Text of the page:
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Trenton, NJ – The six metropolitan regions of the state, stretching from Atlantic City to Jersey City, suffered through an average of 46 days of elevated air pollution in 2020, according to a new report from Environment New Jersey Research & Policy Center, Frontier Group and the NJPIRG Law & Policy Center. EPA monitoring data from 2020 represent the most recent data available from an array of air monitors across the state. Air pollution increases the risk of premature death, asthma attacks, cancer and other adverse health impacts even at moderate levels and air pollution is directly linked to 17,646 deaths every year in New Jersey.
“Even one day of breathing in polluted air has negative consequences for our health,” said Hayley Berliner, Clean Energy Advocate with Environment New Jersey Research & Policy Center. “Even with COVID pandemic lockdowns, we still suffered through a month and a half of days with unhealthy air to breathe. If we are going to recapture the cleaner air we breathed during the lockdown, we need to electrify our cars, trucks and buildings and expand clean, renewable energy. We need to do more to deliver cleaner air for our communities.”
In the report, Trouble in the Air: Millions of Americans Breathed Polluted Air in 2020, researchers reviewed Environmental Protection Agency air pollution records from across the country. The report focuses on ground-level ozone and fine particulate pollution, which are harmful pollutants that come primarily from burning fossil fuels such as coal, diesel, gasoline, methane gas and from wildfires.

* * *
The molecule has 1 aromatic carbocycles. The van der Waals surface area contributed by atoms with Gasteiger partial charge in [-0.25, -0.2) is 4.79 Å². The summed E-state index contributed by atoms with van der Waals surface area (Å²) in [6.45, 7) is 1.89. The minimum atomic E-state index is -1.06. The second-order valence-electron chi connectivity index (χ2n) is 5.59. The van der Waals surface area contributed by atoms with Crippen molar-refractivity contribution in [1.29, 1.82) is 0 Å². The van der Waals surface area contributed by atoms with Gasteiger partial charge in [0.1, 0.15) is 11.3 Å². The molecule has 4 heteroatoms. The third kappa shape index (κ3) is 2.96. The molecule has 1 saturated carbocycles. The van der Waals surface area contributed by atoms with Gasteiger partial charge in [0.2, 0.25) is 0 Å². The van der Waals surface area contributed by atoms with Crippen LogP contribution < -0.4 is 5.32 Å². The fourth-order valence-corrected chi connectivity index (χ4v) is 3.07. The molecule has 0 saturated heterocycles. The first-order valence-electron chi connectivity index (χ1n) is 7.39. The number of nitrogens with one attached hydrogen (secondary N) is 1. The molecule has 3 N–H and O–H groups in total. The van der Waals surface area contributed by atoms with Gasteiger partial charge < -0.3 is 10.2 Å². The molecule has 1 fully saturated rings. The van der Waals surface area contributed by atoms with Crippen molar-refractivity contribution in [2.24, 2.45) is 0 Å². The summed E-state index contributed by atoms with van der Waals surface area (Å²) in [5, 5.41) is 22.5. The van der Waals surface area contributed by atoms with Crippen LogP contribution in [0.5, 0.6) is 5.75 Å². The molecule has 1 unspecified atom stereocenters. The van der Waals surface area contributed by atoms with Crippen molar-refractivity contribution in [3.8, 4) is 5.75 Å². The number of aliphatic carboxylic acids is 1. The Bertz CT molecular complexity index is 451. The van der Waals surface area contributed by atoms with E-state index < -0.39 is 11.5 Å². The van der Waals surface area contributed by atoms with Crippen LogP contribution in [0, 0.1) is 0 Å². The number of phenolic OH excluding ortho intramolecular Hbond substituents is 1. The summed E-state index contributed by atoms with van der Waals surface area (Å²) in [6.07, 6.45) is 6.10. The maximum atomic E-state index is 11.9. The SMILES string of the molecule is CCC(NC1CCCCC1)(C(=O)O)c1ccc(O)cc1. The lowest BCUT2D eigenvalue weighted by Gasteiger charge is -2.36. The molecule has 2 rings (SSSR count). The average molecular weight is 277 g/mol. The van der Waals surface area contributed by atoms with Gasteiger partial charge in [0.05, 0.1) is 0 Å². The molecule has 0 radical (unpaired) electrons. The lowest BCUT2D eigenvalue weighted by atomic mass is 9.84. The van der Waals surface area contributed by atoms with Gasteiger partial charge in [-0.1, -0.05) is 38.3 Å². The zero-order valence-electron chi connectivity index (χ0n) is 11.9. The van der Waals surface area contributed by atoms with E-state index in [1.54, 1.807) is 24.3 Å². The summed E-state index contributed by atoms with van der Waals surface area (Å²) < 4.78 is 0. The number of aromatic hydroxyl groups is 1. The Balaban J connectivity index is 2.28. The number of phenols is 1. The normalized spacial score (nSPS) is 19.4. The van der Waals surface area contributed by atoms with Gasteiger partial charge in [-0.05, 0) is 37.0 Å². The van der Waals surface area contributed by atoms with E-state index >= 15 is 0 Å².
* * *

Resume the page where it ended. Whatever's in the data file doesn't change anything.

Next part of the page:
“No level of air pollution should be considered ‘safe.’ Even small amounts of pollution have a tremendous negative impact on the health of our residents,” said Assemblyman Andrew Zwicker and Chair of the Assembly Science & Technology Committee (D-16). “Therefore, it is up to us to focus on protecting New Jersey’s air and ensuring a healthier and cleaner Jersey today and for generations to come.”
Table A1. Days with elevated ozone, particulates and total pollution, by geographic area, 2020
“Exposure to ozone and particulate matter pollution that’s produced has been linked to premature
death; damage to respiratory and cardiovascular systems; diminished mental health and neural
functioning; problems with fertility, pregnancy and birth; and increased risk of many types of cancer,” said Catherine Chen, hospitalist and Assistant Professor at Robert Wood Johnson Medical School. “These effects are particularly detrimental to children. For example, today in Newark nearly 1 in 4 children have asthma – a rate 3 times higher than the national average.”
Supplementing the content of the report is a digital map that visualizes the bad air days across the country in 2020. The report also documented the largest sources of nitrogen oxides and volatile organic compounds that contribute to particulate matter and ozone, with transportation being the largest cumulative source. (NJ was tied for 1st for states with the largest percentage -- 75% -- of nitrogen oxides coming from transportation.)